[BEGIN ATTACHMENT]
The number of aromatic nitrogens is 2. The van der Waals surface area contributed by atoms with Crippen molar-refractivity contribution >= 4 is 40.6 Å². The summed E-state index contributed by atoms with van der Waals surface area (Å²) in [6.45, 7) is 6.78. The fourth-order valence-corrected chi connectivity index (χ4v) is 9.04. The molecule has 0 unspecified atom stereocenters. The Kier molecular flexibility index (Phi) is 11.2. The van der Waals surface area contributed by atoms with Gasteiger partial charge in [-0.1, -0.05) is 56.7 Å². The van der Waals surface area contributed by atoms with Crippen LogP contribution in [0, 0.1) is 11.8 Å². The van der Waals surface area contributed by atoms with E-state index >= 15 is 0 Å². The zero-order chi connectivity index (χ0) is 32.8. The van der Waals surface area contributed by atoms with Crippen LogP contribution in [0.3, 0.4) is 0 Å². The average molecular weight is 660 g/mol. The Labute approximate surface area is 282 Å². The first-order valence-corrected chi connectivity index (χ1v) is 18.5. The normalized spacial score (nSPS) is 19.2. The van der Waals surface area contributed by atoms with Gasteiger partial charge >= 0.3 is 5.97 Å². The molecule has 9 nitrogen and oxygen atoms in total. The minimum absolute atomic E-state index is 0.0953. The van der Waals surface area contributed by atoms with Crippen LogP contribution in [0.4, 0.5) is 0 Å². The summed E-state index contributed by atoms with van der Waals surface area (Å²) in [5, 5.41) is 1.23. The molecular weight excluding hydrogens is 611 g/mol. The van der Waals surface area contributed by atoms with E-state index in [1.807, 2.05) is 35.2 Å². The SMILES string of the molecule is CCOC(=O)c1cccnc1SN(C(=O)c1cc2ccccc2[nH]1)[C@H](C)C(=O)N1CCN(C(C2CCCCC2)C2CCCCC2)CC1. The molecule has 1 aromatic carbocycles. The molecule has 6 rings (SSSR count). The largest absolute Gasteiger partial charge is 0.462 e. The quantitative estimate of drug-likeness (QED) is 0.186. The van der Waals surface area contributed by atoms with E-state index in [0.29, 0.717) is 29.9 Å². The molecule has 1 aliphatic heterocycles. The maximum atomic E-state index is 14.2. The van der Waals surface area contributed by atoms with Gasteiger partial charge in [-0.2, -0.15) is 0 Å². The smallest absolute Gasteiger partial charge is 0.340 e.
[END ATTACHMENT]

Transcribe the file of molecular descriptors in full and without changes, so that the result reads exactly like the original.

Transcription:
The number of aromatic nitrogens is 2. The van der Waals surface area contributed by atoms with Crippen molar-refractivity contribution >= 4 is 40.6 Å². The summed E-state index contributed by atoms with van der Waals surface area (Å²) in [6.45, 7) is 6.78. The fourth-order valence-corrected chi connectivity index (χ4v) is 9.04. The molecule has 0 unspecified atom stereocenters. The Kier molecular flexibility index (Phi) is 11.2. The van der Waals surface area contributed by atoms with Gasteiger partial charge in [-0.1, -0.05) is 56.7 Å². The van der Waals surface area contributed by atoms with Crippen LogP contribution in [0, 0.1) is 11.8 Å². The van der Waals surface area contributed by atoms with E-state index >= 15 is 0 Å². The zero-order chi connectivity index (χ0) is 32.8. The van der Waals surface area contributed by atoms with Crippen LogP contribution in [0.3, 0.4) is 0 Å². The average molecular weight is 660 g/mol. The Labute approximate surface area is 282 Å². The first-order valence-corrected chi connectivity index (χ1v) is 18.5. The normalized spacial score (nSPS) is 19.2. The van der Waals surface area contributed by atoms with Gasteiger partial charge >= 0.3 is 5.97 Å². The molecule has 9 nitrogen and oxygen atoms in total. The minimum absolute atomic E-state index is 0.0953. The van der Waals surface area contributed by atoms with Crippen LogP contribution in [0.4, 0.5) is 0 Å². The summed E-state index contributed by atoms with van der Waals surface area (Å²) in [5, 5.41) is 1.23. The molecular weight excluding hydrogens is 611 g/mol. The van der Waals surface area contributed by atoms with E-state index in [1.807, 2.05) is 35.2 Å². The SMILES string of the molecule is CCOC(=O)c1cccnc1SN(C(=O)c1cc2ccccc2[nH]1)[C@H](C)C(=O)N1CCN(C(C2CCCCC2)C2CCCCC2)CC1. The molecule has 1 aromatic carbocycles. The molecule has 6 rings (SSSR count). The largest absolute Gasteiger partial charge is 0.462 e. The quantitative estimate of drug-likeness (QED) is 0.186. The van der Waals surface area contributed by atoms with E-state index in [0.29, 0.717) is 29.9 Å². The molecule has 1 aliphatic heterocycles. The maximum atomic E-state index is 14.2. The van der Waals surface area contributed by atoms with Gasteiger partial charge in [-0.2, -0.15) is 0 Å². The smallest absolute Gasteiger partial charge is 0.340 e.